Sometime around the late 9th or early 8th century BC, Hesiod and Homer gave us the first myths, exaggerated, heroic tales which provided a glimpse of the kind of society where everything was dependent on an unknown divinity. During subsequent generations, these gods and heroes underwent many sea-changes in the service of local, often political needs. Myth may be a wonderful depiction of the world but it was also the easiest way for simple people to learn about their history. Thus the early inhabitants believed that their leaders-who sometimes took peculiar forms-were descended from the gods. Even their names can be explained in the light of societal needs.

Then gradually, over a period of time, the leaders ceased to be supernatural, and began taking on more human dimensions. And the people themselves, as they acquired knowledge of the outside world from the sea routes, stopped being afraid of the otherworldly and began to wonder about the world. It is a fascinating experience to watch myth evolving hand in hand with the development of a people and to discern historical truth through an imaginative construct.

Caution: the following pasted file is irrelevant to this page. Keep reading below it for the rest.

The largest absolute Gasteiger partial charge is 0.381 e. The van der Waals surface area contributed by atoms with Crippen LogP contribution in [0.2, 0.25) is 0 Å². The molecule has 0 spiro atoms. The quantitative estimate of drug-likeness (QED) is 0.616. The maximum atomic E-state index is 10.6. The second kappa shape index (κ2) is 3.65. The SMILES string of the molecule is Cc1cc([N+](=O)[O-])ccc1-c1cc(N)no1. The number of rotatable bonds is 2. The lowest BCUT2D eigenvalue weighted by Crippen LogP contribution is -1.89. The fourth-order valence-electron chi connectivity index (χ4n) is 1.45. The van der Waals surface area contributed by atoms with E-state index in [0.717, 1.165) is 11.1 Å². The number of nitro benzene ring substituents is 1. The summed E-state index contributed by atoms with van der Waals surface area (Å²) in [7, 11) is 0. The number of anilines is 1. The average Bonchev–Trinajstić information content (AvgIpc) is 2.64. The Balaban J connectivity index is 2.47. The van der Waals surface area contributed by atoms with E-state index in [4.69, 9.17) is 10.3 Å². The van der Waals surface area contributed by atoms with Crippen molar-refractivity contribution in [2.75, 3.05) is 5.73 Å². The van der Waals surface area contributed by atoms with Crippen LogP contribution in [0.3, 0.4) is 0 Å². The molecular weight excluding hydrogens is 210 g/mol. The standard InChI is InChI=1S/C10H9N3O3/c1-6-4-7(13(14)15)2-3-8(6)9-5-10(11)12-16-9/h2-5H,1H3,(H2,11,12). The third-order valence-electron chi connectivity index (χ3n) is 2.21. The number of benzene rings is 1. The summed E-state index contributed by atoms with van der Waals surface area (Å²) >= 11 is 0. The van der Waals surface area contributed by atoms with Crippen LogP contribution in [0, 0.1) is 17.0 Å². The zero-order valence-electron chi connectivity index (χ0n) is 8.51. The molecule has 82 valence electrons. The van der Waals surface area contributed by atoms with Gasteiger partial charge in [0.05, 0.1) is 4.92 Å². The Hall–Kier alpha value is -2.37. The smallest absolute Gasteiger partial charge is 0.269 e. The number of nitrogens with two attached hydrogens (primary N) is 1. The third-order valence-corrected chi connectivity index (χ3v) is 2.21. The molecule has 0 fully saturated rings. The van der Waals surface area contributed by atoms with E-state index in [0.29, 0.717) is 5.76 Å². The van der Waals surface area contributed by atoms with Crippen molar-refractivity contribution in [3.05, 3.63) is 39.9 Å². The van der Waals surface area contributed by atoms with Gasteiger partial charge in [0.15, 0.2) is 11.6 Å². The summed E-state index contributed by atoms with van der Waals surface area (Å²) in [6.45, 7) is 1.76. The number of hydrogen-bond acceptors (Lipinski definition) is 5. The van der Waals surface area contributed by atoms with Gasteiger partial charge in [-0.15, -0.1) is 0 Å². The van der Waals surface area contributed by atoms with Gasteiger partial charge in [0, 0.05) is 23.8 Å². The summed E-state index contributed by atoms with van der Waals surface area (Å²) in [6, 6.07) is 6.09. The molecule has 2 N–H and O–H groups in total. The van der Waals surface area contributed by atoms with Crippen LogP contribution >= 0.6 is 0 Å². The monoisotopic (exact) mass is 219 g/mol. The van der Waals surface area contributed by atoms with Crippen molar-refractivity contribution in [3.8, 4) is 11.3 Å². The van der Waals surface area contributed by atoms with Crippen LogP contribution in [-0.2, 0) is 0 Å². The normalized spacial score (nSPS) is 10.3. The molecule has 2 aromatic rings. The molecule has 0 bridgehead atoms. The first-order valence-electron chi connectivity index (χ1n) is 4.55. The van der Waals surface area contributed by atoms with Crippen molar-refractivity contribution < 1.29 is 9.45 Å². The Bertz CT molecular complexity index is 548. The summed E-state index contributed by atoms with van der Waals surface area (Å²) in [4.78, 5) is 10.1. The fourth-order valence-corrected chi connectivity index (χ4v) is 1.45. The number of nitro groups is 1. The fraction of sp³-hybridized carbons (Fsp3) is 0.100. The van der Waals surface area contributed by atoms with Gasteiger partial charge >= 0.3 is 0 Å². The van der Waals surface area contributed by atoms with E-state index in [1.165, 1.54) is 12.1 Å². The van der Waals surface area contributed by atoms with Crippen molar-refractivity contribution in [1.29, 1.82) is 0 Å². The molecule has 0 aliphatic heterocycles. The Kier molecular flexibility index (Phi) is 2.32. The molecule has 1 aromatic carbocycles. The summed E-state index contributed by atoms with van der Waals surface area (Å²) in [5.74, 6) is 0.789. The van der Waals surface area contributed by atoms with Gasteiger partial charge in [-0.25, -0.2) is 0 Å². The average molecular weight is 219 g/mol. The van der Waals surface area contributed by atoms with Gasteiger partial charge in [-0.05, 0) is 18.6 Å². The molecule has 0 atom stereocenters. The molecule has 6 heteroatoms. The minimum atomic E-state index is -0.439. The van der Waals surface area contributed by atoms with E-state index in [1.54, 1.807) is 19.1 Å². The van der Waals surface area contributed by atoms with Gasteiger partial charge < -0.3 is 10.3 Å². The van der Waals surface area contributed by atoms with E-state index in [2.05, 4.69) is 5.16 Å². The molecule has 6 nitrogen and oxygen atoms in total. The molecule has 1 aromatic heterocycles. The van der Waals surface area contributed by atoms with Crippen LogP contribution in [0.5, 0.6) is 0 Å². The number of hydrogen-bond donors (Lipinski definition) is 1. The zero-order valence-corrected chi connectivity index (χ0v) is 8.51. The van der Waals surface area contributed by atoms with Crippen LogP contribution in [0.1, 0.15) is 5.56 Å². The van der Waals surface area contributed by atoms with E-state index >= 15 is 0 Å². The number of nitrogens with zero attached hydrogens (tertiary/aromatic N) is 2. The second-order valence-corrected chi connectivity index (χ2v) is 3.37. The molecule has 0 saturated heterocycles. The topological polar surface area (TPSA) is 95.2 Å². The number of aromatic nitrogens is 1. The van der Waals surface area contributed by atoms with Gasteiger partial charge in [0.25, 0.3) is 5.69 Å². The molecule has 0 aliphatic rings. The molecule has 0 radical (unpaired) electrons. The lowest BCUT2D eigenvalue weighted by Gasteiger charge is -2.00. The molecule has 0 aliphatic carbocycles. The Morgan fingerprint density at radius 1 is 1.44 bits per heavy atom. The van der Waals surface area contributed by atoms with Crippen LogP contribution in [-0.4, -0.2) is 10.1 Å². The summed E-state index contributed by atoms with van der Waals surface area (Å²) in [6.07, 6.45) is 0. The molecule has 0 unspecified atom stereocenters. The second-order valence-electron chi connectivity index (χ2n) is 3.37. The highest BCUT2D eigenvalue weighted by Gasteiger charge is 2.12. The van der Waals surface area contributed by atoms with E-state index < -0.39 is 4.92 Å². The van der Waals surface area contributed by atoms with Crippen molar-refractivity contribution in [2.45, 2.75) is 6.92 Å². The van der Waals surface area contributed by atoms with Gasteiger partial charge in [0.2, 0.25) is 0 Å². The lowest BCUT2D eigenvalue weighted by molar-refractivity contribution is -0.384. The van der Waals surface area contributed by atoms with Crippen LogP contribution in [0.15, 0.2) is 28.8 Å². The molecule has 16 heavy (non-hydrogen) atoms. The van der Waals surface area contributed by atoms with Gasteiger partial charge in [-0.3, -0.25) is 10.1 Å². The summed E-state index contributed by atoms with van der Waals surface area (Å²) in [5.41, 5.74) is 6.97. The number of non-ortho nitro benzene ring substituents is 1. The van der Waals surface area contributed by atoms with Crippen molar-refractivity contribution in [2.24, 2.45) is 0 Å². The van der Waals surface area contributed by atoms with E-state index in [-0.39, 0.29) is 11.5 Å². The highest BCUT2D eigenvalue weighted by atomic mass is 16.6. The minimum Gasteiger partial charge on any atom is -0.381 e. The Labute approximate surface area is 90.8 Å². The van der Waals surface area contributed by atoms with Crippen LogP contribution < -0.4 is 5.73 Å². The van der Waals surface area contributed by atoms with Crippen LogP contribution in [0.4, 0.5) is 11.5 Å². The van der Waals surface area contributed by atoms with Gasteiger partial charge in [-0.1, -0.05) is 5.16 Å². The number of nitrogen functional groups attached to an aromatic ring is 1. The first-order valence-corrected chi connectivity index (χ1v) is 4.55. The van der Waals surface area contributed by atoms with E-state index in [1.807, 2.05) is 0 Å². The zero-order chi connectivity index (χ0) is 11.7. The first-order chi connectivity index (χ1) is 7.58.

Thus Kekrops and Erichthonios, the first kings of Athens, were strange creatures, half-man and half-snake, whose form portrayed how they had sprung from the Attic soil. Kekrops had brought in master craftsmen, the Pelasgians who, having built a strong Acropolis, stayed on to settle round it. Names ending in -ttos or -ssos appear to have been Pelasgian, such as the Ilissos, Kefissos, Hymettos, Lycabettos, Ardettos; they are all geographic landmarks (mountains, rivers) which remain prominent in the topography of Athens up to the present day. Likewise, it was Kekrops who selected the goddess Athena as protector of his city, after whom he named it. It should be noted that some scholars believe the name of the goddess to have been derived from the Egyptian word aten.